The Dutch economy derives much of its strength from a stable business climate that fosters partnerships among unions, business organizations, and the government. Strikes are rarely used as a way to resolve labor disputes.
11. Labor Policies and Practices
The Netherlands has a strongly regulated labor market (over 75 percent of labor contracts fall under some form of collective labor agreement) that comprises a well-educated and multilingual workforce. Labor/management relations in both the public and private sectors are generally good in a system that emphasizes the concept of social partnership between industry and labor. Although wage bargaining in the Netherlands is increasingly decentralized, there still exists a central bargaining apparatus where labor contract guidelines are established.
The terms of collective labor agreements apply to all employees in a sector, not only union members. To avoid surprises, potential investors are advised to consult with local trade unions prior to making an investment decision to determine which, if any, labor contracts apply to workers in their business sector. Collective bargaining agreements negotiated in recent years have, by and large, been accepted without protest.
Every company in the Netherlands with at least 50 workers is required by law to institute a Works Council (“Ondernemingsraad”), through which management must consult on a range of issues, including investment decisions, pension packages, and wage structures. The Social Economic Council has helpful programs on establishing employee participation that allow firms to comply with the law on Works Councils. See https://www.ser.nl/en/SER/About-the-SER/What-does-the-SER-do.
The working population consists of 9 million persons. Workers are sought through government-operated labor exchanges, private employment firms, or direct hiring. At 50 percent, the Netherlands has the highest share of part-time workers in its workforce of all EU member states (in 2017, the EU average of part-time workers was 19 percent). A rise in female participation in the workforce led to a 37 percent increase in the share of part-time workers in the total working population. Three-quarters of women and one quarter of men work less than a 36-hour week. Labor market participation, especially by older workers, is growing, and the number of independent contractors is rapidly increasing.
To ensure continued economic growth and address the impact of an aging population, increased labor market participation is critical. The age to qualify for a state pension (AOW) will increase from age 66 to 67 by 2024. Governmental labor market policies are targeted at increasing productivity of the labor force, including the expansion of working hours. For example, access to daycare is improving in order to raise the average number of hours per week worked by women (28 hours), which is 11 hours below the average of hours worked by men.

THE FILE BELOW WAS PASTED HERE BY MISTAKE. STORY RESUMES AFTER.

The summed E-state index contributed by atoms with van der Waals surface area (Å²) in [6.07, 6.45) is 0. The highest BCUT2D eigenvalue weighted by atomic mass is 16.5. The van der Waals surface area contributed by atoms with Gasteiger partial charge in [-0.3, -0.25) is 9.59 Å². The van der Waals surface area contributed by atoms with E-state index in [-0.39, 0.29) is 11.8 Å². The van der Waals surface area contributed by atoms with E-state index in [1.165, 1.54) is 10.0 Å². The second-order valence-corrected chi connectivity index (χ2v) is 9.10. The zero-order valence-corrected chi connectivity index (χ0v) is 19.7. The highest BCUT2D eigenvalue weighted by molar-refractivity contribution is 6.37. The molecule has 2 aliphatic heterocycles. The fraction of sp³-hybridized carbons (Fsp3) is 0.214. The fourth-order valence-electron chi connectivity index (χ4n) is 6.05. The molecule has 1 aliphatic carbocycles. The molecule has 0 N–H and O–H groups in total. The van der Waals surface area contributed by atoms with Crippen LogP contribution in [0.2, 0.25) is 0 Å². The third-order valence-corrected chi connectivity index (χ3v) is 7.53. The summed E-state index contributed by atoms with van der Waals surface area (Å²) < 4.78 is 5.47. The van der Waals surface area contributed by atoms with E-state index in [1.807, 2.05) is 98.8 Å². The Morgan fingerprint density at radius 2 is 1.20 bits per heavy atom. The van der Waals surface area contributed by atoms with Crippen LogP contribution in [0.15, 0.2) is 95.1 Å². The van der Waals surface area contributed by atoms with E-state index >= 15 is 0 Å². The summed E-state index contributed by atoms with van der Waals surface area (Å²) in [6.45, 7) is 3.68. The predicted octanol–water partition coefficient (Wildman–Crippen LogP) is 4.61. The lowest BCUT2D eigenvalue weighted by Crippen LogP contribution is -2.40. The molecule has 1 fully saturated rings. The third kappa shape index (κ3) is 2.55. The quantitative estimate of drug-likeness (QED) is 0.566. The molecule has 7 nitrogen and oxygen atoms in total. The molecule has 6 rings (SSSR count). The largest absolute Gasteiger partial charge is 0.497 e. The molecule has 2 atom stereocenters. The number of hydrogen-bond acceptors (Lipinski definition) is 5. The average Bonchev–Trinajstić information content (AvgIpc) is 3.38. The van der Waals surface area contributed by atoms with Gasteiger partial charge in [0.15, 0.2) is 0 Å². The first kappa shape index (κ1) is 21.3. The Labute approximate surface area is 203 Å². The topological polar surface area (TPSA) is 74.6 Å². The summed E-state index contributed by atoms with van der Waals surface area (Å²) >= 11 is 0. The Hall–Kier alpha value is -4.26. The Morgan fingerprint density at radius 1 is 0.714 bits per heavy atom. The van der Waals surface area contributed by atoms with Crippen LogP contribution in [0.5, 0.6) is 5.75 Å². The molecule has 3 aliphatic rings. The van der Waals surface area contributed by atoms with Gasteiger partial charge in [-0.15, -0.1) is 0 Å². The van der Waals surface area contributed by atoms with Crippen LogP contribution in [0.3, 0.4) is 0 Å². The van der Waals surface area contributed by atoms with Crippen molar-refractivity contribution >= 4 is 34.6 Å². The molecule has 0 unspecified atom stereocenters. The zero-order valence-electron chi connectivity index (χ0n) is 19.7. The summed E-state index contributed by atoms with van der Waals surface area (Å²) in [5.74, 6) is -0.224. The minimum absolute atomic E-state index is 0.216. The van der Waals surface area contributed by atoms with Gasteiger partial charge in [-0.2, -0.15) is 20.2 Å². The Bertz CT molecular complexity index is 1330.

Effective January 1, 2022, the minimum wage for employees older than 21 years is €1,725 ($1,850) per month.
13. Foreign Direct Investment and Foreign Portfolio Investment Statistics
|Host Country Statistical source*||USG or international statistical source||USG or International Source of Data: BEA; IMF; Eurostat; UNCTAD, Other|
|Host Country Gross Domestic Product (GDP) ($M USD)||2021||$859,001||2020||$914,000||GDP (current US$) – Netherlands | Data (worldbank.org)|
|Foreign Direct Investment||Host Country Statistical source*||USG or international statistical source||USG or international Source of data: BEA; IMF; Eurostat; UNCTAD, Other|
|U.S. FDI in partner country ($M USD, stock positions)||2019||$976,750||2020||$844,000||BEA data available at https://apps.bea.gov/international/factsheet/|
|Host country’s FDI in the United States ($M USD, stock positions)||2020||$744,720||2020||$484,000||BEA data available at https://www.bea.gov/international/direct-investment-and-multinational-enterprises-comprehensive-data|
|Total inbound stock of FDI as % host GDP||2019||170% (excluding SFI)||2020||318%||UNCTAD data available at|
* Source for Host Country Data: Netherlands Bureau for Economic Policy Analysis (CPB): GDP, Dutch Central Bank (DNB): FDI.
|Direct Investment from/in Counterpart Economy Data|
|From Top Five Sources/To Top Five Destinations (US Dollars, Millions)|
|Inward Direct Investment||Outward Direct Investment|
|Total Inward||4,512,447||100%||Total Outward||5,876,798||100%|
|United States||1,190,180||26%||United Kingdom||801,255||14%|
|“0” reflects amounts rounded to +/- USD 500,000.|
14. Contact for More Information
Economic Unit Chief
John Adams Part 1
2244 BZ Wassenaar
Telephone: +31 (0)70 3102276